It’s rare to come across a hockey player with Hawaiian heritage.
It’s even more rare to find one as talented as Keoni Texeira, a 21-year-old defenseman for the Wichita Thunder and exactly the type of up-and-coming prospect that coach Malcolm Cameron wants playing for the Thunder.
Texeira wasn’t born in Hawaii (his father was), but he always took pride in his family’s heritage growing up in Fontana, Calif.
“There’s one rink down there on the big island and that’s it,” Texeira said of hockey in Hawaii. “I think there’s only one USA-registered hockey player from Hawaii, so it’s definitely awesome to be able to say with pride that my family is from Hawaii and to be one of the few Hawaiian hockey players out there.”
He fell in love with the sport at a young age. First, it was through roller hockey. His father and a neighbor used to play together and would bring Keoni along. He said he enjoyed being a hockey player in an area where kids were obsessed with football, basketball and soccer.
“It was something different and I was always really good for my age,” Texeira said. “I loved the speed of the game. It was so much fun scoring goals and it was just unique from football or basketball.”
Texeira soon became a highly-touted prospect. He started his junior career at 16 with the Portland Winterhawks and was ranked as a top-150 prospect by the NHL’s Central Scouting Service as a 17-year-old ahead of the 2015 NHL Draft.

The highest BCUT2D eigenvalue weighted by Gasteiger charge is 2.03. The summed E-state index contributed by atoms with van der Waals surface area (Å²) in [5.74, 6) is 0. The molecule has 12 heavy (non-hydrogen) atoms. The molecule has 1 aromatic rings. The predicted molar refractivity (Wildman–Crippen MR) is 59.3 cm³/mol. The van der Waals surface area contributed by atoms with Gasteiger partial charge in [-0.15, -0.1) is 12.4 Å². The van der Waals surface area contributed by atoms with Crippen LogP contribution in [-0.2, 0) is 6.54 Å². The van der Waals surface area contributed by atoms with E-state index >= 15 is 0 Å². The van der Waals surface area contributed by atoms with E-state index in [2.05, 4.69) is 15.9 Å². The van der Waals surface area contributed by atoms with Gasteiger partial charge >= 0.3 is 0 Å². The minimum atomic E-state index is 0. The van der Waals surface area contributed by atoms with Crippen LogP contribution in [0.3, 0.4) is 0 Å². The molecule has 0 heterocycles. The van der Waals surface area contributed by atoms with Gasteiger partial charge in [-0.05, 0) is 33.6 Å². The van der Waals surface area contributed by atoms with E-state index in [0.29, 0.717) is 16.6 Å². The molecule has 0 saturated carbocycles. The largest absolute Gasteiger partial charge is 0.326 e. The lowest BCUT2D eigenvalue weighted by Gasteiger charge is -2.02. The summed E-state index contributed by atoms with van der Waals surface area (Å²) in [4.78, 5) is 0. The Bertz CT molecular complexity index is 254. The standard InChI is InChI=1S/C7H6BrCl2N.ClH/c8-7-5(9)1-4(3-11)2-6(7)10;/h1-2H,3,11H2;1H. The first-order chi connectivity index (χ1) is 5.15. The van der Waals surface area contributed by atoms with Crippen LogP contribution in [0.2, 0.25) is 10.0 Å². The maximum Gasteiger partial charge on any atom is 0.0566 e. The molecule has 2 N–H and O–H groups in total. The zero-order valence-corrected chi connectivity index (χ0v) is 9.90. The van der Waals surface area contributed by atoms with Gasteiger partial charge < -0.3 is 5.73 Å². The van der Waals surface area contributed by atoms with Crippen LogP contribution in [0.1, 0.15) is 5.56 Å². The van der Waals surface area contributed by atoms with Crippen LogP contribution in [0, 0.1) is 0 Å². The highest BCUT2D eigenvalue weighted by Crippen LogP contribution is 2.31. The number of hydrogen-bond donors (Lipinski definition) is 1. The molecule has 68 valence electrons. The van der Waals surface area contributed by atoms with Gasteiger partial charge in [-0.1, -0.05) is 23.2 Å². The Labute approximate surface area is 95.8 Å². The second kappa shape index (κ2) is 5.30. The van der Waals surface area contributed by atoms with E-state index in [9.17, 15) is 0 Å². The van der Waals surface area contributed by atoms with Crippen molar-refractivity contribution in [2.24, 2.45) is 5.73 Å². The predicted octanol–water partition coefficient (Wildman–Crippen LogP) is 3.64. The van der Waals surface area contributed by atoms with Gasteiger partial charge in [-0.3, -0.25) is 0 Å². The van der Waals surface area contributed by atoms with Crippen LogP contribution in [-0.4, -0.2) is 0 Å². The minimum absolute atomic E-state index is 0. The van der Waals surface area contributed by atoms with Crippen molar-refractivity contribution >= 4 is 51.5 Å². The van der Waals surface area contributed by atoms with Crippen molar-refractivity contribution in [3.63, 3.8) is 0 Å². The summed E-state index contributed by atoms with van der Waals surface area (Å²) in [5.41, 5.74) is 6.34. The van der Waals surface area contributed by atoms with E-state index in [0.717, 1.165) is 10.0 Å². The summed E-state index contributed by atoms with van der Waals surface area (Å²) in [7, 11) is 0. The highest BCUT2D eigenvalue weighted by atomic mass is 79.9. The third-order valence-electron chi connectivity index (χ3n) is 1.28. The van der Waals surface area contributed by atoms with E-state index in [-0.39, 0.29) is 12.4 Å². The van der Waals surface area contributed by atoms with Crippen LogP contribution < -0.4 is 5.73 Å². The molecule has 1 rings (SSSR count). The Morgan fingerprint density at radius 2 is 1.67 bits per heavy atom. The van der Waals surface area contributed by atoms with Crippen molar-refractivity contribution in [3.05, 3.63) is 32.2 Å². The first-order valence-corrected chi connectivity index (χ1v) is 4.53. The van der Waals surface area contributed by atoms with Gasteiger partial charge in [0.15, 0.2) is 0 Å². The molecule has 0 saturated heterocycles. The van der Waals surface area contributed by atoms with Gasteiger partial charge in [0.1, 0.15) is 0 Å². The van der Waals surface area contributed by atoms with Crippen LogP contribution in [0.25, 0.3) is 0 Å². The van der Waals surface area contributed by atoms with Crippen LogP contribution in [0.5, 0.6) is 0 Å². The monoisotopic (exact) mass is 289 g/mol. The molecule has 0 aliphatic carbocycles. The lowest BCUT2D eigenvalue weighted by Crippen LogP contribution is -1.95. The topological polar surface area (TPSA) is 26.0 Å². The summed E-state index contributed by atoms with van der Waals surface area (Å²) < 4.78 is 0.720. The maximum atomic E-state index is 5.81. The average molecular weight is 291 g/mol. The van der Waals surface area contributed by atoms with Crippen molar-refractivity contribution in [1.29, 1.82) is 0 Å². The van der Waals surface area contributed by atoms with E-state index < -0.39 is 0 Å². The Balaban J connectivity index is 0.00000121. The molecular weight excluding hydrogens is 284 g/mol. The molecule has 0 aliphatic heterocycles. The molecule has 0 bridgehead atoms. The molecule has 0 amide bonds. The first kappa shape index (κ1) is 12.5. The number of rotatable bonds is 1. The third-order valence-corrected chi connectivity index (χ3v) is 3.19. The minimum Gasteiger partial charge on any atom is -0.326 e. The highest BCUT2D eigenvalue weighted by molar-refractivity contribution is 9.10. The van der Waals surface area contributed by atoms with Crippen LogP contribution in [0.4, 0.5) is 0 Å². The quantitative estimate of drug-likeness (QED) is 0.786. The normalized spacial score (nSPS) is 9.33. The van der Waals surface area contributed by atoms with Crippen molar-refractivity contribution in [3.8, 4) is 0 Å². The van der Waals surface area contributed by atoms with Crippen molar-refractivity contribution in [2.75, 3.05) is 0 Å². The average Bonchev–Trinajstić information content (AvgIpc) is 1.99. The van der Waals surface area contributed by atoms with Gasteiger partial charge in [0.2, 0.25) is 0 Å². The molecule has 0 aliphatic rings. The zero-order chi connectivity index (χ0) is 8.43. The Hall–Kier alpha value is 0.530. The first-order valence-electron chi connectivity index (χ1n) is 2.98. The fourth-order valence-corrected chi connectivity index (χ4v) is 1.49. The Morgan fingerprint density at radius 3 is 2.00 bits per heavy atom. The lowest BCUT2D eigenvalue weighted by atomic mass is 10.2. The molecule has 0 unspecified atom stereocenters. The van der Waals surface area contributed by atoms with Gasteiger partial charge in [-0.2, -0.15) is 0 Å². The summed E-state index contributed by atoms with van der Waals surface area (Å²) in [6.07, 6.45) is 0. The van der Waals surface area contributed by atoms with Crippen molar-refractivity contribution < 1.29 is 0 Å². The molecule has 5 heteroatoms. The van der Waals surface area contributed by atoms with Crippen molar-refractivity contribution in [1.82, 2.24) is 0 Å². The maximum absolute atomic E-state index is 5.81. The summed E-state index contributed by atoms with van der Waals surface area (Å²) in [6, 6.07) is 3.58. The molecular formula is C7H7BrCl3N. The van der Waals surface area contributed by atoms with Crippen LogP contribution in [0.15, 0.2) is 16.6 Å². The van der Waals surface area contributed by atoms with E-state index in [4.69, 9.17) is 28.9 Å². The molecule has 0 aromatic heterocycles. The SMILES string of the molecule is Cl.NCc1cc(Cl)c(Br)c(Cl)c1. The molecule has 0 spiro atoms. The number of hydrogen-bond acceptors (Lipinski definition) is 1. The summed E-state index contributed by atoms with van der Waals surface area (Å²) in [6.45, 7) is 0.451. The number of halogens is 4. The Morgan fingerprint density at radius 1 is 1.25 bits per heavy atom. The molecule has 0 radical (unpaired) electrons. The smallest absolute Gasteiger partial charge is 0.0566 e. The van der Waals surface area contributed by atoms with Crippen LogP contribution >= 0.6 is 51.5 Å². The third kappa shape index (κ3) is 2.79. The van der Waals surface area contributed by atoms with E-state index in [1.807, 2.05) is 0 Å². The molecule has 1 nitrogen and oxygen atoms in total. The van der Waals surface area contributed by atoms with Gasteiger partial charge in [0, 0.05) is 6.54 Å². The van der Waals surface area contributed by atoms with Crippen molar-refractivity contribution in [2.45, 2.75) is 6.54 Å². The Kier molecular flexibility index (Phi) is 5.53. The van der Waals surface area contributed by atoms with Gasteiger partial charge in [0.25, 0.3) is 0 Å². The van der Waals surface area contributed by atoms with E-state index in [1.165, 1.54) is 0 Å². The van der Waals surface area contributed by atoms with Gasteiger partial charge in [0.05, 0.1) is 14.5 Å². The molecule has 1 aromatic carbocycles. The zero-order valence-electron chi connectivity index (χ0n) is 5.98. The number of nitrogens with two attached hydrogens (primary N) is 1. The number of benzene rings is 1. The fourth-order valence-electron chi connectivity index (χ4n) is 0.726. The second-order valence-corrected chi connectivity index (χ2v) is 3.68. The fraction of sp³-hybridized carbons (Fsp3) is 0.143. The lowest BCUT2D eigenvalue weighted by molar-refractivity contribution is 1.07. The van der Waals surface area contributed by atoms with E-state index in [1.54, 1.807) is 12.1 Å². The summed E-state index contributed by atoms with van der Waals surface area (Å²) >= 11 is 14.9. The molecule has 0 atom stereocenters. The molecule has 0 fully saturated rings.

Last summer, the Vegas Golden Knights invited him to a summer development camp, and he earned a spot in the team’s main camp last September.
Now that Texeira is a pro in Wichita, Cameron believes it’s a matter of ‘when’ not ‘if’ Texeira moves on.
“He could be a really effective power-play player, a point producer, a puck-mover,” Cameron said. “His offensive instincts, his vision, they’re both outstanding. And he’s a student of the game. He listens, he asks questions, he’s a sponge. He wants to get better away from the puck, and I’m really excited about where he’ll be at Christmas-time.”
Texeira said the transition to being a professional was eased by his experience with Vegas last summer.
“I was able to learn what it takes to be a pro every day,” Texeira said. “I learned how to take care of my body and make sure to prepare for practices. It’s just a lot of preparation and recovery. It was a really good experience and it felt good to know that they obviously saw something in me to take me that far.”
Now it’s about playing well enough to convince a team to take a chance on him at the next level.
The Thunder (3-1-1-0) next plays this Friday at Kansas City before returning for a four-game homestand starting Sunday at Intrust Bank Arena with a 4 p.m. game against Utah.
Texeira may not have a traditional background for a hockey player, but he certainly looks the part with his front right tooth missing.
“When I was 16, I always thought it would be cool to loose a tooth,” Texeira said, laughing. “Then when it happened, it turns out it’s not that cool. I got it fixed but it got knocked out again last year. It’s a pain in the butt to fix, so I think I’m just going to leave it for now until hockey is done and then I’ll get it fixed.”